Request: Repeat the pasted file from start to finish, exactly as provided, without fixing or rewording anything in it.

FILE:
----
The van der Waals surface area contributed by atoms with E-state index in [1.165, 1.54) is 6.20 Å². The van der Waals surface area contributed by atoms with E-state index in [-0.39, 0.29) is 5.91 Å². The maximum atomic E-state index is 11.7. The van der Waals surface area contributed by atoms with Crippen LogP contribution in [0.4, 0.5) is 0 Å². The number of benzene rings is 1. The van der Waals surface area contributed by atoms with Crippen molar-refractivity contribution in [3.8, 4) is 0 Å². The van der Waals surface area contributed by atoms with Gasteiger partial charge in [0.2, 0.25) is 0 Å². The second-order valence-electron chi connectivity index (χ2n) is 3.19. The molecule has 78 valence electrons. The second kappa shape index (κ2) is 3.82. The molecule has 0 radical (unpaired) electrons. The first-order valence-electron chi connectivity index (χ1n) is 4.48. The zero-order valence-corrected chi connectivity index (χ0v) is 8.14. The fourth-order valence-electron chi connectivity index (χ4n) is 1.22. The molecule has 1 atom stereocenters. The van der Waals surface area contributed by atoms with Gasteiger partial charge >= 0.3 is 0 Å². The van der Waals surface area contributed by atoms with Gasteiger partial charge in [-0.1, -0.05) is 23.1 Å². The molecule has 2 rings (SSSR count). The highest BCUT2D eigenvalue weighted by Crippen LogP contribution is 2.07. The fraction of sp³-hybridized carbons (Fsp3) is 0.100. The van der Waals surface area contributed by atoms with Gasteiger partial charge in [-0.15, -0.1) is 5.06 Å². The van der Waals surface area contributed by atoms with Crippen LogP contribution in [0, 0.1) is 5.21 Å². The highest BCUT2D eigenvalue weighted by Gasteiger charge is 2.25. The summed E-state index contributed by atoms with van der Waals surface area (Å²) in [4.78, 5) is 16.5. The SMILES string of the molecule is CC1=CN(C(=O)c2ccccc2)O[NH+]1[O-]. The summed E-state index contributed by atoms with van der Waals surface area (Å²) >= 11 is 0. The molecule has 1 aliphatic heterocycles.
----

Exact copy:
The van der Waals surface area contributed by atoms with E-state index in [1.165, 1.54) is 6.20 Å². The van der Waals surface area contributed by atoms with E-state index in [-0.39, 0.29) is 5.91 Å². The maximum atomic E-state index is 11.7. The van der Waals surface area contributed by atoms with Crippen LogP contribution in [0.4, 0.5) is 0 Å². The number of benzene rings is 1. The van der Waals surface area contributed by atoms with Crippen molar-refractivity contribution in [3.8, 4) is 0 Å². The van der Waals surface area contributed by atoms with Gasteiger partial charge in [0.2, 0.25) is 0 Å². The second-order valence-electron chi connectivity index (χ2n) is 3.19. The molecule has 78 valence electrons. The second kappa shape index (κ2) is 3.82. The molecule has 0 radical (unpaired) electrons. The first-order valence-electron chi connectivity index (χ1n) is 4.48. The zero-order valence-corrected chi connectivity index (χ0v) is 8.14. The fourth-order valence-electron chi connectivity index (χ4n) is 1.22. The molecule has 1 atom stereocenters. The van der Waals surface area contributed by atoms with Gasteiger partial charge >= 0.3 is 0 Å². The van der Waals surface area contributed by atoms with Gasteiger partial charge in [-0.1, -0.05) is 23.1 Å². The molecule has 2 rings (SSSR count). The highest BCUT2D eigenvalue weighted by Crippen LogP contribution is 2.07. The fraction of sp³-hybridized carbons (Fsp3) is 0.100. The van der Waals surface area contributed by atoms with Gasteiger partial charge in [-0.15, -0.1) is 5.06 Å². The van der Waals surface area contributed by atoms with Crippen LogP contribution in [0, 0.1) is 5.21 Å². The highest BCUT2D eigenvalue weighted by Gasteiger charge is 2.25. The summed E-state index contributed by atoms with van der Waals surface area (Å²) in [4.78, 5) is 16.5. The SMILES string of the molecule is CC1=CN(C(=O)c2ccccc2)O[NH+]1[O-]. The summed E-state index contributed by atoms with van der Waals surface area (Å²) >= 11 is 0. The molecule has 1 aliphatic heterocycles.